- The Washington Times
Monday, October 19, 2020

Ron Rivera decided to go for a two-point conversion with 36 seconds left in an attempt to win the game in Washington’s 20-19 loss Sunday to the New York Giants at MetLife Stadium.

But the Washington coach said Monday he wouldn’t have gone for it if his team had been at home and instead would have kicked the extra point.


During an online press conference, Rivera was asked about his mentality of going for two on the road compared to playing the situation differently if Washington was hosting the Giants.

Rivera admitted being on the road factored into his equation — despite MetLife Stadium having no fans in attendance due to the coronavirus pandemic.

“We were on the road,” Rivera said. “Sure, there wasn’t any fans, but to be honest with you, I didn’t even think about that. The only thing I was thinking about was just this was an opportunity for us to win. You’re going to get down at the 2-yard line. You feel good about the play you call. You feel good about the guys who are out on the field. We just scored. We had momentum. We had energy.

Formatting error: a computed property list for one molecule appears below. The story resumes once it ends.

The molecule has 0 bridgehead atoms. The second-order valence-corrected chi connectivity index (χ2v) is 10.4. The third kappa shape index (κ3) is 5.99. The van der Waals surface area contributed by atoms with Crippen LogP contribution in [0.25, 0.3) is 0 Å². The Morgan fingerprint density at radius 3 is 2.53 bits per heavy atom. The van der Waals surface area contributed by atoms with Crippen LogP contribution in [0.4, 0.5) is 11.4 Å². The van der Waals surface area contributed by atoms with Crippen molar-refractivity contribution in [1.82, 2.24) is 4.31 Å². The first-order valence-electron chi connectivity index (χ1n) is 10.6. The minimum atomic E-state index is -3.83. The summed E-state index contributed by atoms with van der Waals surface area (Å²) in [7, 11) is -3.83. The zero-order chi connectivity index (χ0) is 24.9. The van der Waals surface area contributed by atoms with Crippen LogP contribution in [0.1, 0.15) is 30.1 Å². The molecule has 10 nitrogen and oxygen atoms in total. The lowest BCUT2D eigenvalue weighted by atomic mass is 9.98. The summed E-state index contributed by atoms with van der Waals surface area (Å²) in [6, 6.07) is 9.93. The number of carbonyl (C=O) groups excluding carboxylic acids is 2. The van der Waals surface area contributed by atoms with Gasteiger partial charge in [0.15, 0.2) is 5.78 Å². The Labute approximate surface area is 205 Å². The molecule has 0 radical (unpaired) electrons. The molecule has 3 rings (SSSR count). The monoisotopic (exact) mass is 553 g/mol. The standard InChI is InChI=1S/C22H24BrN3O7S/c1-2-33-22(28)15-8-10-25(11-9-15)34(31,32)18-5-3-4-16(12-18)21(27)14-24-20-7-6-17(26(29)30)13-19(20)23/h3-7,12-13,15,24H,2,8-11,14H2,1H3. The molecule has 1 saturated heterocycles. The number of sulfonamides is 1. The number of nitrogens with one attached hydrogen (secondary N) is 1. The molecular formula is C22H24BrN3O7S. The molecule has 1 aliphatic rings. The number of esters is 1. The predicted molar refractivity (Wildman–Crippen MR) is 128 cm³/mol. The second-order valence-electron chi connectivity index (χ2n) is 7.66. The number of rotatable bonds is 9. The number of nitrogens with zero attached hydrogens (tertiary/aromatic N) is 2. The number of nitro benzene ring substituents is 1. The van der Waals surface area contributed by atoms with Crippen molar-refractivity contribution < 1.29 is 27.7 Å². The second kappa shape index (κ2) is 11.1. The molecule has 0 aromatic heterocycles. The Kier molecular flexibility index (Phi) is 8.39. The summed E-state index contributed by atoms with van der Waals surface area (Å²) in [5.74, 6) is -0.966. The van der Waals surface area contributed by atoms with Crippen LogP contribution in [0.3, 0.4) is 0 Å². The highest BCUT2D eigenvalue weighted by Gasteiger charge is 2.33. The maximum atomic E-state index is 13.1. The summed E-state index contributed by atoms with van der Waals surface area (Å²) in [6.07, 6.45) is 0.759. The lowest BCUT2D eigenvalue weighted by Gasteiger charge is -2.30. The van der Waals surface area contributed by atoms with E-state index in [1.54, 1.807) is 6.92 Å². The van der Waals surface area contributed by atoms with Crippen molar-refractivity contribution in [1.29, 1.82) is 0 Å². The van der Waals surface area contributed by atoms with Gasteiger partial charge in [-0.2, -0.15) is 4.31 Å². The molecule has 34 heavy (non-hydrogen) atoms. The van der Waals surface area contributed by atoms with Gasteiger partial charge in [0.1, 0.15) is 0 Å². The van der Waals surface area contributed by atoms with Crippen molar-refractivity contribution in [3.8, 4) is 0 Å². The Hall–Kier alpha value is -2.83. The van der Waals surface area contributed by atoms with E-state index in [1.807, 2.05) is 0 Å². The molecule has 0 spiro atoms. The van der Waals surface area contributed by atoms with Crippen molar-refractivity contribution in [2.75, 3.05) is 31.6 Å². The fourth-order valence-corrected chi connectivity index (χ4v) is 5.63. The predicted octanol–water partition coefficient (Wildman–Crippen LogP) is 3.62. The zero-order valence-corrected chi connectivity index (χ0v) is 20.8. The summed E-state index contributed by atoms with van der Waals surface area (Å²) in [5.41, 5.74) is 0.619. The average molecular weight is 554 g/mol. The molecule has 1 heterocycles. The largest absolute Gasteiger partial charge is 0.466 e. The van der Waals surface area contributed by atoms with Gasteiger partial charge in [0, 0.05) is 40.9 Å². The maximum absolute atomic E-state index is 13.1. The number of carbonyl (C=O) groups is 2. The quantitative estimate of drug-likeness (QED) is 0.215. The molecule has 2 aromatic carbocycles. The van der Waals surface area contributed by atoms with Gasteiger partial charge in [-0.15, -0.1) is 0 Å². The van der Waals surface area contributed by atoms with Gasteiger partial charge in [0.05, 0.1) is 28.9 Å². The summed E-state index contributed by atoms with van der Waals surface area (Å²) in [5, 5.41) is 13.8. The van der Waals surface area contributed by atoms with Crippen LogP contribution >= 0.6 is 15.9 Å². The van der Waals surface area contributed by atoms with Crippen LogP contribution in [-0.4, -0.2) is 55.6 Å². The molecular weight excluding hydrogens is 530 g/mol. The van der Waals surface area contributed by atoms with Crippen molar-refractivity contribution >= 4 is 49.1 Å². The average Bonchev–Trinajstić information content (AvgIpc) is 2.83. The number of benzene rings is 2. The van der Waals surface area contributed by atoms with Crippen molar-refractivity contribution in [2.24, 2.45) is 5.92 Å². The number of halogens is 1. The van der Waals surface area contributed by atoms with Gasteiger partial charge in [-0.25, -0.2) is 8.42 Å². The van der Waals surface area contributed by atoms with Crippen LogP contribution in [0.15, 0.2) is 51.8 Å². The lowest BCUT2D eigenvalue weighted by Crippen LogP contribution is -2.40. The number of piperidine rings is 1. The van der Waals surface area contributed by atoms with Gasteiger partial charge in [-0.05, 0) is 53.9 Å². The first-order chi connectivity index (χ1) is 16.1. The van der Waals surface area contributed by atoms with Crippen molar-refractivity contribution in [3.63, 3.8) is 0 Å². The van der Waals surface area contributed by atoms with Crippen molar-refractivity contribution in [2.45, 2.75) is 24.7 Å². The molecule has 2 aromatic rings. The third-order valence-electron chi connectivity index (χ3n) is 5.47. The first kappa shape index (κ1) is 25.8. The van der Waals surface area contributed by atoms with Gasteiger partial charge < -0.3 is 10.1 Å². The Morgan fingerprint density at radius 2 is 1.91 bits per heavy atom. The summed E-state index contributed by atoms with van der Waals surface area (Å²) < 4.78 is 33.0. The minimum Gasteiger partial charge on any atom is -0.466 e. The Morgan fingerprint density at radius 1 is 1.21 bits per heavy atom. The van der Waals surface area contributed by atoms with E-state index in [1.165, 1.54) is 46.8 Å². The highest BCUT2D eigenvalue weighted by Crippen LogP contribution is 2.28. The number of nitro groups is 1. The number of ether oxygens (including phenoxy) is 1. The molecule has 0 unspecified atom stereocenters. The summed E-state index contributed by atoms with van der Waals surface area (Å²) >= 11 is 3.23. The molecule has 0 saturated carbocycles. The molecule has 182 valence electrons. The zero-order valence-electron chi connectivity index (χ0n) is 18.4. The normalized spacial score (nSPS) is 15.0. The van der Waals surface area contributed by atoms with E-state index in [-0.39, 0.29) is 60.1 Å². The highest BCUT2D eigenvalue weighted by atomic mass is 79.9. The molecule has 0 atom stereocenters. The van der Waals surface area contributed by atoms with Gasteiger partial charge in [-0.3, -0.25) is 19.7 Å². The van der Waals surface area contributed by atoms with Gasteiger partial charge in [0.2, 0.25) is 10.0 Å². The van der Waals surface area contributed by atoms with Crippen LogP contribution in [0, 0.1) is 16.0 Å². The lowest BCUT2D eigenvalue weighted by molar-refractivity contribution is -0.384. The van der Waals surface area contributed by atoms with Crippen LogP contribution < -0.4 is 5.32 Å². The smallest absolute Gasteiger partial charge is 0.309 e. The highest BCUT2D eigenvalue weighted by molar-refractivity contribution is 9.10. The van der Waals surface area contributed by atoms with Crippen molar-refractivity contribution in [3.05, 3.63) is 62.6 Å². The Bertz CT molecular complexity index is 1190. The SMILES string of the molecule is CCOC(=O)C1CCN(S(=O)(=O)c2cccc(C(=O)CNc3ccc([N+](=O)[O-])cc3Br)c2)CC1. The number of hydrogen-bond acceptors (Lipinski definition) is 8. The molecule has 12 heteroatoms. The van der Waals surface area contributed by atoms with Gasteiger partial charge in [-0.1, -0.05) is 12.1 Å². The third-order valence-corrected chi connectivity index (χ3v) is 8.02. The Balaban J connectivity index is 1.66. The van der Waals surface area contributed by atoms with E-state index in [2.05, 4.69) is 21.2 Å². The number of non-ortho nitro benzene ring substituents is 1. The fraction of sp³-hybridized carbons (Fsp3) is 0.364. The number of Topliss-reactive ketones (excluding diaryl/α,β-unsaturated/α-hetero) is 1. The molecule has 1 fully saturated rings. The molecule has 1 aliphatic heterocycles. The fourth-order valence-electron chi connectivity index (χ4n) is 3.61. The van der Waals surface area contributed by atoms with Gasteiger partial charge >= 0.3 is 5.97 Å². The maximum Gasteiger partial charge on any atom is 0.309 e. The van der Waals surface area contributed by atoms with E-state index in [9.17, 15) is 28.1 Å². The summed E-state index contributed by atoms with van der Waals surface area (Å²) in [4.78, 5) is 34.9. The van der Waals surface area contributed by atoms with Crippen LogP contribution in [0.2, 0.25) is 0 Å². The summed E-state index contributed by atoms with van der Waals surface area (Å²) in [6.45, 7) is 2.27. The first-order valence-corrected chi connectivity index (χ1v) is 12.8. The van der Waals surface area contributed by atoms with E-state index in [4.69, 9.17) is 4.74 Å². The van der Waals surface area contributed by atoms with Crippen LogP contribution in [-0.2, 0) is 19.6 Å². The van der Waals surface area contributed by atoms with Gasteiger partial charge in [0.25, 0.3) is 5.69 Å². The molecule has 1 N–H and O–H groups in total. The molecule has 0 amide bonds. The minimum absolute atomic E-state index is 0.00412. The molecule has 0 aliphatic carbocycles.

“So I figured that now was the chance to do something and see if we could do it. Unfortunately, it didn’t work.”

The reporter then asked a followed up: “To clarify, basically you mean, if this situation had happened at FedEx Field, fans or not, you probably would have gone for the tie as opposed to the win, right? Is that fair? Just want to make sure.”

Rivera confirmed that was the case.

“Yeah,” Rivera said. “Just looking at what the statistics tell us.”

Rivera did not specify what statistics he was referring to, but after the loss Sunday, Rivera indicated that “when you’re on the road, I believe overtime favors the home team.”

The NFL altered its overtime format for the regular season in 2012 from first score wins to a format that gives each team an opportunity have a possession — unless the team who gets the ball first scores a touchdown. If a team in overtime scores a touchdown on the opening possession, they win.

Since the NFL made the switch, there have been 125 overtime games, according to Pro Football Reference. Of those outings, the home team is 79-37-9.

In 2017, the NFL reduced overtime from 15 minutes to 10 for the regular season. After that change, there have been 42 overtime games — of which the home team is 26-12-4.

In Sunday’s 20-19 loss, Kyle Allen threw an incomplete pass on the two-point attempt.


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